That same rental car from Cajon del Maipo drove us over 800 miles over 4 days through the heart of Chile where we got to see even more of the “off the beaten track” sights that tourists don’t normally get to see. This included volcanoes, waterfalls and vast inland lakes. We were happy to make the most of it too, as Chile has by far the best roads you’re likely to find elsewhere on the continent and driving is certainly the best way to see South America. Also, from our experience, we would say Chile has to be the best country in South America. For more advice on roadtripping Chile, I recommend this article from a fellow travel blogger who hired a motorhome and drove all the way through Chile.
Again, the kindness of the local Chileans won us over as our host for the night took us outside and gave us a personal lesson about the stars in the sky and allowed us to use his own telescopes to look at them. Without pollution and clouds, the Atacama desert in northern Chile is one of the best spots in the world to look at the skies, and as your eyes adjust you get the unique opportunity to view millions of different stars that you never get the opportunity to witness back home. This was certainly one of the most unexpected things to do in South America, and we only had the chance to do it due to the kindness of our host.
Picture spending a night in a freezing cold tent after a long day of hiking, to then find yourself being forced out of bed at 4am to climb for another hour and a half to the summit of a mountain. Picture the exhaustion and weariness. And then picture yourself at the base of what is known as the Three Torres, looking across a sheltered bowl of water thousands of meters above sea level, and watching it light up to different colours as the sun slowly crests over the horizon. This was my all-time favourite moment from 4 months in South America. If you get the chance then you have to go. Perhaps the exhaustion makes it all the more rewarding, but either way be sure to take a sleeping bag so you can watch the sunrise in warmth. Just check out the guide I wrote here.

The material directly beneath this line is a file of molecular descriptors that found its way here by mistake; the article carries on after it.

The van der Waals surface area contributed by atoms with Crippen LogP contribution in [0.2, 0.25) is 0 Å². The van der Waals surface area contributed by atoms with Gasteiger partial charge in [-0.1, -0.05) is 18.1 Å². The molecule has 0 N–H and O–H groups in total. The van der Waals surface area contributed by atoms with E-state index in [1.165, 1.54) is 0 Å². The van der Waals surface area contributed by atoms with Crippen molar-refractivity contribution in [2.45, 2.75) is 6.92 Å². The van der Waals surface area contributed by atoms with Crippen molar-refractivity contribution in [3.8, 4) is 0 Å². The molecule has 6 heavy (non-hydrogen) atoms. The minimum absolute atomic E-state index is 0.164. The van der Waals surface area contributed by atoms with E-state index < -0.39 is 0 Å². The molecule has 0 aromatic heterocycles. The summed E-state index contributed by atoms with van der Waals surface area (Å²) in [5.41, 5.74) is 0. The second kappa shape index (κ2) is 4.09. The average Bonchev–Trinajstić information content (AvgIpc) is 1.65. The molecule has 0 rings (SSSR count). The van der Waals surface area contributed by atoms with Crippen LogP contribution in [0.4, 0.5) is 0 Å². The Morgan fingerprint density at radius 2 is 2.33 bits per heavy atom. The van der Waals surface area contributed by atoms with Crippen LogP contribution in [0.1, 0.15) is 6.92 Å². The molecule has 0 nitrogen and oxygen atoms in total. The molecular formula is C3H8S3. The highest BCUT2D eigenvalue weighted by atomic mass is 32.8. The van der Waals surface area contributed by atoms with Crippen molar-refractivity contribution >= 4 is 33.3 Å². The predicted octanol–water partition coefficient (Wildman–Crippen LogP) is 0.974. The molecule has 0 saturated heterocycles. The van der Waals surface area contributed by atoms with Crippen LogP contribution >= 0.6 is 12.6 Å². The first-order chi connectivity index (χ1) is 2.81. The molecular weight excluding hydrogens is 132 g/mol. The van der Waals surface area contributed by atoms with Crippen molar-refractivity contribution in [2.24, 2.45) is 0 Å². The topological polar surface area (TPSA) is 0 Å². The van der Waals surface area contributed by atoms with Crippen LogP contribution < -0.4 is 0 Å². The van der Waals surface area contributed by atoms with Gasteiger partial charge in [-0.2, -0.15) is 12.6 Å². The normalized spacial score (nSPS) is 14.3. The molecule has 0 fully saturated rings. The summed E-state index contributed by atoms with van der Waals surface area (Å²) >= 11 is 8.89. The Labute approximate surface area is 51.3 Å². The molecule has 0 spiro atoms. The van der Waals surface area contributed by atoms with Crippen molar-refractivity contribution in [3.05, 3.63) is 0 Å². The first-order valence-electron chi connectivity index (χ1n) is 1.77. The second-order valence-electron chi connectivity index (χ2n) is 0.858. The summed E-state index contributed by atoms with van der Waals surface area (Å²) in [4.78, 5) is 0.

There’s a hostel in Lima, Peru, (called Zig Zag Hostel) where you get the choice to volunteer every Saturday by taking food to the poorer citizens that live in the “slums” of the city. It’s dreadful really as those living behind the wall are not allowed into the richer parts of the city, and if the police spot them they are escorted back. We went and helped give out food, and meeting the happy smiling mothers and children was really heart-warming and it’s great to know initiatives like those are underway, but the problem does seem to stretch quite far in the city. Either way, it was a fantastic experience and a real eye-opener, so if you find yourself in Lima then stay in the same hostel. It also helps that it’s an awesome place to stay and really cheap! You can check it our here.
In case you’ve never tried it before yourself, Samba dancing is hard ... really hard! It’s also exhausting, and for someone like me, with no rhythm and white skin, you do feel a bit out of place at a local traditional Friday night Samba party. But it was great fun and allowed us to really immerse ourselves in the local culture. I’m grateful for our hostel’s owner being generous enough to invite us along so that we could make fools of ourselves.